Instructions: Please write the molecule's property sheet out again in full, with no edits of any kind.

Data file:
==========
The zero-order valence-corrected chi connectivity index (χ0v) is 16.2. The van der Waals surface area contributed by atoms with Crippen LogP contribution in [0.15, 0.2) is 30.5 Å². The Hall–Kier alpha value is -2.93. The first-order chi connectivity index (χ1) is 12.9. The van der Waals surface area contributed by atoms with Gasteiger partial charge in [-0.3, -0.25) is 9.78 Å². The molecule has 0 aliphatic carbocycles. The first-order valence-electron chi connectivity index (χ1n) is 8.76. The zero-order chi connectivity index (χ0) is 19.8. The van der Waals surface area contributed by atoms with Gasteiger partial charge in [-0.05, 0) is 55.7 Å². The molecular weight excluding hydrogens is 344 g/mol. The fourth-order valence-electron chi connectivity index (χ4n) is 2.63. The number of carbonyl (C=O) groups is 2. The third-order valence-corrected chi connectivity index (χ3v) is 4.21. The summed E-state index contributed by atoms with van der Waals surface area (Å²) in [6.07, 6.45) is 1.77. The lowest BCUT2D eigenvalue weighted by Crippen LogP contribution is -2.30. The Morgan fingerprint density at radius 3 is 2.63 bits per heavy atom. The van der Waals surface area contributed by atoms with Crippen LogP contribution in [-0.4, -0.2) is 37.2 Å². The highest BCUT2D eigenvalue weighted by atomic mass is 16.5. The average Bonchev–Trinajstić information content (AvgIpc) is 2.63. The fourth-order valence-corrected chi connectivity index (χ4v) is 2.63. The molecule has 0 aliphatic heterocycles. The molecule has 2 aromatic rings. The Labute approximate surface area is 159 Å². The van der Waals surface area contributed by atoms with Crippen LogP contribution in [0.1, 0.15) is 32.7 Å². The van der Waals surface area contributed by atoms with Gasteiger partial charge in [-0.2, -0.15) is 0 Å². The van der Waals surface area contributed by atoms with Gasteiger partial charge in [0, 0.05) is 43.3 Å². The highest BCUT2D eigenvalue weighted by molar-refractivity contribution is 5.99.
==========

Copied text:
The zero-order valence-corrected chi connectivity index (χ0v) is 16.2. The van der Waals surface area contributed by atoms with Crippen LogP contribution in [0.15, 0.2) is 30.5 Å². The Hall–Kier alpha value is -2.93. The first-order chi connectivity index (χ1) is 12.9. The van der Waals surface area contributed by atoms with Gasteiger partial charge in [-0.3, -0.25) is 9.78 Å². The molecule has 0 aliphatic carbocycles. The first-order valence-electron chi connectivity index (χ1n) is 8.76. The zero-order chi connectivity index (χ0) is 19.8. The van der Waals surface area contributed by atoms with Gasteiger partial charge in [-0.05, 0) is 55.7 Å². The molecular weight excluding hydrogens is 344 g/mol. The fourth-order valence-electron chi connectivity index (χ4n) is 2.63. The number of carbonyl (C=O) groups is 2. The third-order valence-corrected chi connectivity index (χ3v) is 4.21. The summed E-state index contributed by atoms with van der Waals surface area (Å²) in [6.07, 6.45) is 1.77. The lowest BCUT2D eigenvalue weighted by Crippen LogP contribution is -2.30. The Morgan fingerprint density at radius 3 is 2.63 bits per heavy atom. The van der Waals surface area contributed by atoms with Crippen LogP contribution in [-0.4, -0.2) is 37.2 Å². The highest BCUT2D eigenvalue weighted by atomic mass is 16.5. The average Bonchev–Trinajstić information content (AvgIpc) is 2.63. The fourth-order valence-corrected chi connectivity index (χ4v) is 2.63. The molecule has 0 aliphatic heterocycles. The molecule has 2 aromatic rings. The Labute approximate surface area is 159 Å². The van der Waals surface area contributed by atoms with Crippen LogP contribution in [0.1, 0.15) is 32.7 Å². The van der Waals surface area contributed by atoms with Gasteiger partial charge in [-0.2, -0.15) is 0 Å². The van der Waals surface area contributed by atoms with Gasteiger partial charge in [0, 0.05) is 43.3 Å². The highest BCUT2D eigenvalue weighted by molar-refractivity contribution is 5.99.